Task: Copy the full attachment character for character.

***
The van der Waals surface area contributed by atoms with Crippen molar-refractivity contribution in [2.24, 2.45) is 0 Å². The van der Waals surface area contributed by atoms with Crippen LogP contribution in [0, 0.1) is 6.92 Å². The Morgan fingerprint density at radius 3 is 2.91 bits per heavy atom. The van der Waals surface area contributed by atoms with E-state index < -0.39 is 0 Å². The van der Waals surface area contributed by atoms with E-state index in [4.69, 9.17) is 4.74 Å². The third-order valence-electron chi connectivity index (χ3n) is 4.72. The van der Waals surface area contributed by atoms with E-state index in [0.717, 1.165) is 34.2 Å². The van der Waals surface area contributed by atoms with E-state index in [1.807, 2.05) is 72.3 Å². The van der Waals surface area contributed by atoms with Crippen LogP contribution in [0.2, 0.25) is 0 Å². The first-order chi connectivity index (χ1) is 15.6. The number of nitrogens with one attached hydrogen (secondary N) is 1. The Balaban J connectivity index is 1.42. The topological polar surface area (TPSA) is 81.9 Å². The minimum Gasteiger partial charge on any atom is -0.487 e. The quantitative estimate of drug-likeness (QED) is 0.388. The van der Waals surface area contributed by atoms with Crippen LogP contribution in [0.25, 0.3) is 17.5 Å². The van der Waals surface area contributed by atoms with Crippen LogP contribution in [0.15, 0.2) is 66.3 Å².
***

The van der Waals surface area contributed by atoms with Crippen molar-refractivity contribution in [2.24, 2.45) is 0 Å². The van der Waals surface area contributed by atoms with Crippen LogP contribution in [0, 0.1) is 6.92 Å². The Morgan fingerprint density at radius 3 is 2.91 bits per heavy atom. The van der Waals surface area contributed by atoms with E-state index < -0.39 is 0 Å². The van der Waals surface area contributed by atoms with E-state index in [4.69, 9.17) is 4.74 Å². The third-order valence-electron chi connectivity index (χ3n) is 4.72. The van der Waals surface area contributed by atoms with E-state index in [0.717, 1.165) is 34.2 Å². The van der Waals surface area contributed by atoms with E-state index in [1.807, 2.05) is 72.3 Å². The van der Waals surface area contributed by atoms with Crippen LogP contribution in [0.2, 0.25) is 0 Å². The first-order chi connectivity index (χ1) is 15.6. The number of nitrogens with one attached hydrogen (secondary N) is 1. The Balaban J connectivity index is 1.42. The topological polar surface area (TPSA) is 81.9 Å². The minimum Gasteiger partial charge on any atom is -0.487 e. The quantitative estimate of drug-likeness (QED) is 0.388. The van der Waals surface area contributed by atoms with Crippen LogP contribution in [0.25, 0.3) is 17.5 Å². The van der Waals surface area contributed by atoms with Crippen LogP contribution in [0.15, 0.2) is 66.3 Å².